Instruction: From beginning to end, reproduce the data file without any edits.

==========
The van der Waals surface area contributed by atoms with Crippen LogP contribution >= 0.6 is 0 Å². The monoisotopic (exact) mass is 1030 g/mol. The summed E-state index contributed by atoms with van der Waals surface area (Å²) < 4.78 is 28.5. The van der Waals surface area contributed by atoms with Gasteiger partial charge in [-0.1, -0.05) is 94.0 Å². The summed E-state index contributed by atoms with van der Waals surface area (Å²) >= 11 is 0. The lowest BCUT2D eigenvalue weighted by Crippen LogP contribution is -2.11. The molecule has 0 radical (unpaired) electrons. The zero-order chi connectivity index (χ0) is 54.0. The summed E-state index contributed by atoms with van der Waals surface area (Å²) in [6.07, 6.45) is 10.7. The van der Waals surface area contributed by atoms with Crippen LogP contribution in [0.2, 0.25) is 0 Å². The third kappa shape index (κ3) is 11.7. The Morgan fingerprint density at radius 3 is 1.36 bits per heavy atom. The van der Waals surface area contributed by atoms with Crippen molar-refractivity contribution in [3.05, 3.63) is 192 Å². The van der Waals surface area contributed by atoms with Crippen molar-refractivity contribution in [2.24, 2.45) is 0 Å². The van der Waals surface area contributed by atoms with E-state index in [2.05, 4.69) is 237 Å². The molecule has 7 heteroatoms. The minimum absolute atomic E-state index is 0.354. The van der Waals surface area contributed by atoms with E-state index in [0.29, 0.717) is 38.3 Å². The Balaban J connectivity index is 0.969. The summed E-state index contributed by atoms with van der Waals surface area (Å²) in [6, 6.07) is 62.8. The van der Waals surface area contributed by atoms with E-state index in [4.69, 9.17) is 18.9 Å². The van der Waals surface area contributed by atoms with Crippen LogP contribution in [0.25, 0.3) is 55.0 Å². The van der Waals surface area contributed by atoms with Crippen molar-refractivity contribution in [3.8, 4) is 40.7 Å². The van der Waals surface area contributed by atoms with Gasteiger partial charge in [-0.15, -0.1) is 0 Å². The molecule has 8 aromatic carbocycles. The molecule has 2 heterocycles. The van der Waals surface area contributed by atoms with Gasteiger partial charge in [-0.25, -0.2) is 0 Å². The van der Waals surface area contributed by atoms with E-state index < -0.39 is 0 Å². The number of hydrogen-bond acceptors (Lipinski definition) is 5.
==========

The van der Waals surface area contributed by atoms with Crippen LogP contribution >= 0.6 is 0 Å². The monoisotopic (exact) mass is 1030 g/mol. The summed E-state index contributed by atoms with van der Waals surface area (Å²) < 4.78 is 28.5. The van der Waals surface area contributed by atoms with Gasteiger partial charge in [-0.1, -0.05) is 94.0 Å². The summed E-state index contributed by atoms with van der Waals surface area (Å²) >= 11 is 0. The lowest BCUT2D eigenvalue weighted by Crippen LogP contribution is -2.11. The molecule has 0 radical (unpaired) electrons. The zero-order chi connectivity index (χ0) is 54.0. The summed E-state index contributed by atoms with van der Waals surface area (Å²) in [6.07, 6.45) is 10.7. The van der Waals surface area contributed by atoms with Crippen LogP contribution in [0.2, 0.25) is 0 Å². The third kappa shape index (κ3) is 11.7. The Morgan fingerprint density at radius 3 is 1.36 bits per heavy atom. The van der Waals surface area contributed by atoms with Crippen molar-refractivity contribution in [3.05, 3.63) is 192 Å². The van der Waals surface area contributed by atoms with Crippen molar-refractivity contribution in [2.24, 2.45) is 0 Å². The van der Waals surface area contributed by atoms with E-state index in [2.05, 4.69) is 237 Å². The molecule has 7 heteroatoms. The minimum absolute atomic E-state index is 0.354. The van der Waals surface area contributed by atoms with E-state index in [0.29, 0.717) is 38.3 Å². The Balaban J connectivity index is 0.969. The summed E-state index contributed by atoms with van der Waals surface area (Å²) in [6, 6.07) is 62.8. The van der Waals surface area contributed by atoms with E-state index in [4.69, 9.17) is 18.9 Å². The van der Waals surface area contributed by atoms with Crippen LogP contribution in [0.25, 0.3) is 55.0 Å². The van der Waals surface area contributed by atoms with Crippen molar-refractivity contribution in [3.8, 4) is 40.7 Å². The van der Waals surface area contributed by atoms with Gasteiger partial charge in [-0.15, -0.1) is 0 Å². The molecule has 8 aromatic carbocycles. The molecule has 2 heterocycles. The van der Waals surface area contributed by atoms with Gasteiger partial charge in [-0.25, -0.2) is 0 Å². The van der Waals surface area contributed by atoms with E-state index < -0.39 is 0 Å². The number of hydrogen-bond acceptors (Lipinski definition) is 5.